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φ, Dream Doctors as Healers in Drama and Film: A Paradigm, an Antecedent, and an Imitation James M. Welsh The drama of psychiatry has been effectively popularized on stage and at the movies in three plays that follow essentially the same pattern. The first example was provided by Tennessee Williams in Suddenly Last Summer (directed by Joseph L. Mankiewicz for Columbia Pictures in 1960). The most recent example was John Pielmeir's Agnes of God (directed by Norman Jewison for Columbia Pictures in 1985). The most impressive example, however, was Peter Shaffer's Equus (directed by Sidney Lumet for United Artists in 1977). All three plays deal widi taboo subjects (ranging from homosexuality to infanticide), and all three dramatize the solution of a central mystery, bizarre and disturbing in its implications . Suddenly Last Summer set die pattern, particularly in the film version , but Equus perfected it. Peter Shaffer's Equus is a play diat plumbs mystery — the mystery of a doctor-patient relationship, die mystery of motivation for the patient who, under extreme stress, has blinded six horses in rural England, and the mystery of psychoanalysis. The play ventures boldly into secret and private territory. It appears to take psychiatry seriously in suggesting that die doctor is able to cure his patient, but it also draws upon popular skepticism in presenting die analyst as a sort of mental basket case, ultimately haunted by die very demons that have possessed his patient. A clear situational antecedent for die central action of Equus (a patient supposedly cured as a consequence of being made to explain and relive a difficult and traumatic incident) can be found in die work of Tennessee Williams — especially the film version (adapted by Gore Vidal) of Literature and Medicine 6 (1987) 117-127 © 1987 by The Johns Hopkins University Press 118 HEALERS IN DRAMA AND FILM Suddenly Last Summer, starring Montgomery Clift as Dr. Cukrowicz; Elizabeth Taylor as Catherine Holly, his patient; and Katharine Hepburn as Mrs. Venable, the wealdiy benefactor trying to manipulate the doctor into performing a lobotomy on her niece, so as to erase from the young woman's memory the hideous death and cannibalistic mutilation of Mrs. Venable's son Sebastian, at a place called Cabeza de Lobo. What happens to die Tennessee Williams play as it is transformed into cinema is instructive, for it is typical of Hollywood commercialization. The play concerns a mother's desperate and pathetic attempt to hide her son's homosexuality and the bizarre conditions surrounding his death. It is a one-act play that had to be expanded to an appropriate length for a feature film. The solution is to open up the play, setting the action at St. Mary's Hospital and at the Lion's View State Asylum, as well as at the Venable mansion, which serves as the central setting for the play. Dr. Cukrowicz is a brain surgeon newly arrived at Lion's View from Chicago. The film opens with the doctor performing a prefrontal lobotomy under abysmal conditions. The bribe Mrs. Venable offers is one million dollars to build a new facility, which makes the head administrator at Lion's View, Dr. Hockstader , more than willing to do her bidding and lobotomize the niece. (Dr. Hockstader, played by Albert Dekker, is a new character added to the film to provide a clear ethical counterpart to Cukrowicz.) Dr. Cukrowicz has scruples, however, and will not agree to perform the operation until he is absolutely convinced that such radical treatment is warranted. In the film Dr. Cukrowicz's delay and obvious interest in the case incubates a romance between doctor and patient. In the play Mrs. Venable intends to have Catherine placed in the State Asylum and simply refuses to continue paying the bills at St. Mary's, a private hospital. In the film Catherine is being dismissed from St. Mary's because of a scandal. She is said to have attempted to seduce a sixty-year-old gardener, who had apparently attempted to seduce her. Later, she appears to be sexually aggressive with Cukrowicz. She kisses him, saying "Hold mel I've been so lonely!" Catherine has also burnt the hand of the Modier Superior...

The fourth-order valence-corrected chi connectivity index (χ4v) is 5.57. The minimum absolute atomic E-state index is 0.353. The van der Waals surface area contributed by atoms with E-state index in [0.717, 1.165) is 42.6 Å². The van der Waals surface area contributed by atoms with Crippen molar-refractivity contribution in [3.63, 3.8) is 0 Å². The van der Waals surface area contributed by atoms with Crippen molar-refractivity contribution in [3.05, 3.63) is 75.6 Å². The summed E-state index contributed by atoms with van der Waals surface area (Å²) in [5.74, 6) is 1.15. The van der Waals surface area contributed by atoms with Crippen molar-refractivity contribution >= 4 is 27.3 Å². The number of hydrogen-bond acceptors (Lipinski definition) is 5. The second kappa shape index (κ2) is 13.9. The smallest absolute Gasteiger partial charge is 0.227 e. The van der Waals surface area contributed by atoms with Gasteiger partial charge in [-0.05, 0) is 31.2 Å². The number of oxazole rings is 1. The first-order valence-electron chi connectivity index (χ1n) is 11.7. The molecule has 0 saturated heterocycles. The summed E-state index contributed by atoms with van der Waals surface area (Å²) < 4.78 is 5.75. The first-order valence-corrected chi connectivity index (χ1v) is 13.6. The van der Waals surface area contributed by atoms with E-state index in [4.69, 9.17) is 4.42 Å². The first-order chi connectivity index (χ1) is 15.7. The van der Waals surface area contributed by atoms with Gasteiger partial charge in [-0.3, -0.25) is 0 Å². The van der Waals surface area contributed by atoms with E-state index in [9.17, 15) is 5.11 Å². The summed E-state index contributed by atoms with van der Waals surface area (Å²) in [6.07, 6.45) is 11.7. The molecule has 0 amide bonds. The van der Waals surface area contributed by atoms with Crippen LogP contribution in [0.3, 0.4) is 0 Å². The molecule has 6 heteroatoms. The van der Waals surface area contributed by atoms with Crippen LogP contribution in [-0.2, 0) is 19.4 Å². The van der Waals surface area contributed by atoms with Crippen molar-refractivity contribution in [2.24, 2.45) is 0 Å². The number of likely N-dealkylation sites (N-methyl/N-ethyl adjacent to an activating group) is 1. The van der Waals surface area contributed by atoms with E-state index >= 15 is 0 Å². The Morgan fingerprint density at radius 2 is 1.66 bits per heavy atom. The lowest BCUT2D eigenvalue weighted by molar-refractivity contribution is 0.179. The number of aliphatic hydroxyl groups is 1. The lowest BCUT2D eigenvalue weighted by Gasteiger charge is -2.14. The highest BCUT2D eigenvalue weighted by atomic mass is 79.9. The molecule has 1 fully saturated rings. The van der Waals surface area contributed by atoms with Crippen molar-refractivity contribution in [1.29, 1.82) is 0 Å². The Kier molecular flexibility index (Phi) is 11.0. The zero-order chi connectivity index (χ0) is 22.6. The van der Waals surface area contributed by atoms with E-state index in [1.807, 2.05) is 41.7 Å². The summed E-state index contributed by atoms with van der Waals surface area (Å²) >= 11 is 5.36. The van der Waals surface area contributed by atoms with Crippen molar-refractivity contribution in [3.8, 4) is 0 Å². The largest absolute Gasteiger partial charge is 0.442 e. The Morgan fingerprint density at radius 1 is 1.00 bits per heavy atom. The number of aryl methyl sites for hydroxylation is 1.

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pp. 117-127
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